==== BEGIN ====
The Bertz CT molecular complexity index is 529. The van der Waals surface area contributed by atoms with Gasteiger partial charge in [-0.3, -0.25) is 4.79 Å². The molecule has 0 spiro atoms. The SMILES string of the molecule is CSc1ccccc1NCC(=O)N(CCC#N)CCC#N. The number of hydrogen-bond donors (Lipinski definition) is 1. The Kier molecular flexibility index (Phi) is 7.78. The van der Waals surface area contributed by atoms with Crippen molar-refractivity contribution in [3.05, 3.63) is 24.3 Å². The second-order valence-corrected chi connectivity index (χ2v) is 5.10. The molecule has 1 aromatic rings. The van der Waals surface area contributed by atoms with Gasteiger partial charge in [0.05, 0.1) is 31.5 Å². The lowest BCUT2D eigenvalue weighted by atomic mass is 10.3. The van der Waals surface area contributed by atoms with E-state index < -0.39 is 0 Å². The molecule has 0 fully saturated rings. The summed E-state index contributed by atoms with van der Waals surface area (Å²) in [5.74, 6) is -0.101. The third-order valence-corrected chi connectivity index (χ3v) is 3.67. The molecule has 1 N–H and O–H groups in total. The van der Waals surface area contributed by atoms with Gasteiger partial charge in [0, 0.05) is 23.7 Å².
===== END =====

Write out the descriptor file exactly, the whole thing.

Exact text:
The Bertz CT molecular complexity index is 529. The van der Waals surface area contributed by atoms with Gasteiger partial charge in [-0.3, -0.25) is 4.79 Å². The molecule has 0 spiro atoms. The SMILES string of the molecule is CSc1ccccc1NCC(=O)N(CCC#N)CCC#N. The number of hydrogen-bond donors (Lipinski definition) is 1. The Kier molecular flexibility index (Phi) is 7.78. The van der Waals surface area contributed by atoms with Crippen molar-refractivity contribution in [3.05, 3.63) is 24.3 Å². The second-order valence-corrected chi connectivity index (χ2v) is 5.10. The molecule has 1 aromatic rings. The van der Waals surface area contributed by atoms with Gasteiger partial charge in [0.05, 0.1) is 31.5 Å². The lowest BCUT2D eigenvalue weighted by atomic mass is 10.3. The van der Waals surface area contributed by atoms with E-state index < -0.39 is 0 Å². The molecule has 0 fully saturated rings. The summed E-state index contributed by atoms with van der Waals surface area (Å²) in [5.74, 6) is -0.101. The third-order valence-corrected chi connectivity index (χ3v) is 3.67. The molecule has 1 N–H and O–H groups in total. The van der Waals surface area contributed by atoms with Gasteiger partial charge in [0, 0.05) is 23.7 Å².